Interview: Rating supply chain's leading companies with AT Kearney
AT Kearney’s recent Kearney ‘Mobilising for Supply Chain Excellence’ report found less than one in ten companies could be considered supply chain leaders, with many more toiling away for little or no return.
Supply chain leaders and executives that are failing to excel in the area of external spending – which typically makes up 30% of revenues for service companies and half of revenues for manufacturing firms – could be driving their firms into the clutches of its completion or even onto the business scrapheap.
That’s the verdict from a recent study by AT Kearney ‘Mobilising for Supply Chain Excellence’ found that just 7% of companies can be considered to "demonstrate excellent supply chain capabilities", delivering around $13 for every $1 spent on supply chain management assets.
At the other end of the scale, more than a quarter (27%) of firms are barely covering their costs, returning $1 or less for every $1 spent on supply chain management assets. Between the two ends of the spectrum, 55% - dubbed ‘the pack’ are adding value, but not transforming fast enough, while 11% are producing solid results and are making significant strides to becoming leaders.
Speaking to Supply Chain Digital, Mike Hales, a partner in A.T. Kearney's Operations Practice and one of the report’s authors says that teams and execs that have proven the value of efficient, effective and innovative procurement operations have found themselves catapulted into rarefied air in the world of business, leaving their struggling counterparts in the distance.
“It used to be that purchasing was purely a clerical transactional thing, and for some companies it's really advanced to being a strategic function where the head of procurement directly reports to the CEO – they've got a seat at the executive table. But for the majority of the companies, they just haven't really grabbed a hold of the potential,” he comments.
“It's really hard to be great if you're not excellent at managing your largest cost. It's like competing with both arms tied behind your back. When you look at that last quarter (27%) of companies, they’re don't even pay for themselves, they’re returning a dollar or less a value for the dollar they cost the organisation. So, they could disappear and it wouldn’t impact the company’s bottom line in a negative way.
“If you really want to be successful as a company, you have to be great in this area because it will drive your EBIT, you P&L which will drive your share price It can impact your earnings per share, your working capital, and so on.”
Whereas in some industry sectors, the secret to success can be a challenging puzzle to solve, AT Kearney’s study found that the leading companies shared a number of common synergies: building and managing high-performance teams; managing categories; and managing suppliers.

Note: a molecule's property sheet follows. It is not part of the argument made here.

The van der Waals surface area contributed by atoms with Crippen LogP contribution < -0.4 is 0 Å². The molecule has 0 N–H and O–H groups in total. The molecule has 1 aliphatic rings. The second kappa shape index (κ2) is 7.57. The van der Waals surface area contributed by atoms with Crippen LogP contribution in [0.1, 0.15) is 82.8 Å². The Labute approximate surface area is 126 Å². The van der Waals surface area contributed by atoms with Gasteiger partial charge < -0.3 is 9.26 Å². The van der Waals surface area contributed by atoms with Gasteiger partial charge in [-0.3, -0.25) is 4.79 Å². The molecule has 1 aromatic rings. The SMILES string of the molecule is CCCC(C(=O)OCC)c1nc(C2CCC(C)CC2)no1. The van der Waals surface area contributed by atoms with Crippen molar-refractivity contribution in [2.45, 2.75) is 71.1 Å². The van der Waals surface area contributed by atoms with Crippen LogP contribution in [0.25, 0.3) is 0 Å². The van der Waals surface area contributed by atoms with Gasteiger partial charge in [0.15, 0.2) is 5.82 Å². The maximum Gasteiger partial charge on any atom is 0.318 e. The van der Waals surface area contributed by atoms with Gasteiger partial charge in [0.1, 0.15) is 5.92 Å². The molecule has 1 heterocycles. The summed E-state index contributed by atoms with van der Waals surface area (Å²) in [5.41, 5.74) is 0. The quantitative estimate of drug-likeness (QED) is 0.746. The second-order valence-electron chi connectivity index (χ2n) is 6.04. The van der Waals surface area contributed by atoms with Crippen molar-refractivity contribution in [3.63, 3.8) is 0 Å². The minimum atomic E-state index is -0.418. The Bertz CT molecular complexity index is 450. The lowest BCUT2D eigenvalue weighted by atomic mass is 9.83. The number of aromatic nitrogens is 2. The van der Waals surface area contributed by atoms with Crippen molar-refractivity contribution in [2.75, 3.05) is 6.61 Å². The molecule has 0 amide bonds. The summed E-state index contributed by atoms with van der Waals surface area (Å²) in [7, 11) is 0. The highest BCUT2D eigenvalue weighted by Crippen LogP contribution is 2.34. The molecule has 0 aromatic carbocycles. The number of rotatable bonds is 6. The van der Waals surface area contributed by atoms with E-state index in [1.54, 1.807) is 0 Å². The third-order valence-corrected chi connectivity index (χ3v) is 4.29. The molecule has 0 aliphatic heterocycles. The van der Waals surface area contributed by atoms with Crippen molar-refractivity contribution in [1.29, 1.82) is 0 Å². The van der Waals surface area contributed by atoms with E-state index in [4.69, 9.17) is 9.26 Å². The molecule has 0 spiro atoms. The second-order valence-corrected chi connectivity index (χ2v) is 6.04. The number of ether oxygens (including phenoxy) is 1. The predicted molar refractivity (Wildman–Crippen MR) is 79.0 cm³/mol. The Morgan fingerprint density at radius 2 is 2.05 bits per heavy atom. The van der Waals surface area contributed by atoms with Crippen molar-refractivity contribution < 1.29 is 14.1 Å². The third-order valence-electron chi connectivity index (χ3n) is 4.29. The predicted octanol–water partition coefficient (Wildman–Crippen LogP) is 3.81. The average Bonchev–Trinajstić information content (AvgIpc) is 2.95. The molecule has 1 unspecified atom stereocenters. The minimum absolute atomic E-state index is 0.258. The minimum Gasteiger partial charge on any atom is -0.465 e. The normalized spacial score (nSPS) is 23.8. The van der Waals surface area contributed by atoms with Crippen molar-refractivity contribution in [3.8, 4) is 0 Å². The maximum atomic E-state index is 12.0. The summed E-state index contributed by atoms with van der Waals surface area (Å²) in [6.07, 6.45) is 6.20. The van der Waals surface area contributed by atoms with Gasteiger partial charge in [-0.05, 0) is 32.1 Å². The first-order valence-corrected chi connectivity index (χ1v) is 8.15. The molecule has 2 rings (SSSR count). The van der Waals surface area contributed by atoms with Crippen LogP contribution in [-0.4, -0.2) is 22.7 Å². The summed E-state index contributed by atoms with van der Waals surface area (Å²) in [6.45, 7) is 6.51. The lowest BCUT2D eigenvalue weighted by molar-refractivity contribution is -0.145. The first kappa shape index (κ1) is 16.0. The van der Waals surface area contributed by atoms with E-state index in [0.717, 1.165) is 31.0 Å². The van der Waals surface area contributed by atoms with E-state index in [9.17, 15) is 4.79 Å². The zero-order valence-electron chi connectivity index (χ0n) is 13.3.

Hales continues: “We found that three-quarters of the leaders were able to move 70% of their employees that were in the procurement group from transactional to strategic activities. Most of the typically position 30% of their procurement team on strategic and 70% still stuck in transactional and tactical activities. That’s a really important benchmark for companies to aspire to.”
The report found that the leading lights have embraced digital technology to automate away some of the labour intensive transactional activities, freeing up their best procurement experts to work on strategy and work towards integrating emerging technology into their day-to-day operations.
Hales reveals: “We made an effort this time to identify a range of hot topics or emerging investment areas for companies that would try to understand whether companies were going to do anything about block chain, and if they were what level of resourcing were they going to put against it. So again, we were able to show that the leaders were like two or three times more likely to be investing and putting resources and expecting a high impact in those areas that were going to lean more to innovation and understanding the impact of technology on procurement and their enterprise. Those companies clearly have a very forward-looking view.
Continuing the theme, Hales comments: “So many procurement groups still think their mission is done when they get a contract signed. But the leaders realise that they need to monetise and improve that full life cycle with the supplier. Not just sign the contract, but then making sure to get compliance to it, and then driving a value beyond what you signed up in the contract because the contracts just represent the minimum of what you want from that agreement.
“Three years from now the leaders are expecting innovation to be a more important performance metric within the cost. So currently, cost is more important than innovation, but three years from now, most of the leaders are saying innovation is going to be more important than cost. And you're only going to get that if you find a way to work with suppliers. You can't compete your way to innovation with the suppliers because you won't have that trust.”